Acta Vet. Brno 2009, 78: 353-360

Factors Affecting the Content of Ergosterol and Zearalenone in Selected Grass Species at the End of the Growing Season

Jiří Skládanka1, Vlastimil Dohnal2, Petr Doležal1, Alena Ježková2, Ladislav Zeman1

1Department of Animal Nutrition and Forage Production,
2Department of Food Technology, Faculty of Agronomy, Mendel University of Agriculture and Forestry Brno, Czech Republic

Received July 2, 2008
Accepted November 12, 2008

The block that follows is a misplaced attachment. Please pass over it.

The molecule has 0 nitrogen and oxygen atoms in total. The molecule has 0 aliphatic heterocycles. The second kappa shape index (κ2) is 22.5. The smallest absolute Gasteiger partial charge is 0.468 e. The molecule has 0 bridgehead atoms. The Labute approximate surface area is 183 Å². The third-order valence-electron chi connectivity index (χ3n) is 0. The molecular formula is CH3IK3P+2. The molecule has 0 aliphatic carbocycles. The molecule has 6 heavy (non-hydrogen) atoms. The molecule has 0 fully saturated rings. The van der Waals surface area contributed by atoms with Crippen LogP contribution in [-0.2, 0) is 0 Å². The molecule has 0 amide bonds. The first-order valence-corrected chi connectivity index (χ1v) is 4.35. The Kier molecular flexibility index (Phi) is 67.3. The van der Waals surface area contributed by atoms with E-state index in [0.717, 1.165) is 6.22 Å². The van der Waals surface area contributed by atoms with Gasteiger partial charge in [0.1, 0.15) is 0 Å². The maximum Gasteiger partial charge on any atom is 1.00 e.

The objective of the study was to assess the safety of forage prepared from selected grass species by means of the analysis of ergosterol and zearalenone. Graminaceous plants studied at the end of their growing season were Festulolium, Dactylis glomerata and Arrhenatherum elatius. Other indicators assessed were the content of ergosterol and zearalenone during the autumn and the intensity of grassland use in the summer season as related to the studied contents of metabolites. Grasslands were harvested either in October, November or December. The secondary metabolites were analyzed by means of high performance liquid chromatography. At the end of the growing season, the ergosterol content was the lowest in the Festulolium forage (110.04 mg kg-1), the highest contents were observed in the Dactylis glomerata and Arrhenatherum elatius forages (145.73 mg kg-1 and 139.55 mg kg-1, respectively). The safety of Festulolium was also corroborated by the low zearalenone content (0.357 mg kg-1). On the other hand, the high ergosterol content in Arrhenatherum elatius was combined with a high content of zearalenone (1.554 mg kg-1). Although Dactylis glomerata exhibited an ergosterol content comparable with that of Arrhenatherum elatius forage, its zearalenone content was comparable to the Festulolium forage. Among the three species under study we found a significant difference (P < 0.01) in the ergosterol and zearalenone contents. Changes in the ergosterol and zearalenone contents were also apparent from October to December. The highest (P < 0.01) content of ergosterol was found in December (254.26 mg kg-1). The higher (P < 0.01) zearalenone content in this month (1.588 mg kg-1) was caused by the Arrhenatherum elatius forage. Moreover, the contents of ergosterol and zearalenone were affected (P < 0.01) also by the number of cuts in summer. The higher ergosterol content indicated a higher forage infestation by fungi and the inherent risk of the occurrence of mycotoxins. However, the high ergosterol content not always correlated with the high content of zearalenone. When cattle is grazing in winter, a higher occurrence of mycotoxins in the feed may be expected and the related damage to animal metabolism may increase the number of diseased animals with consequent impact on animal production, performance and health and animal husbandry economics.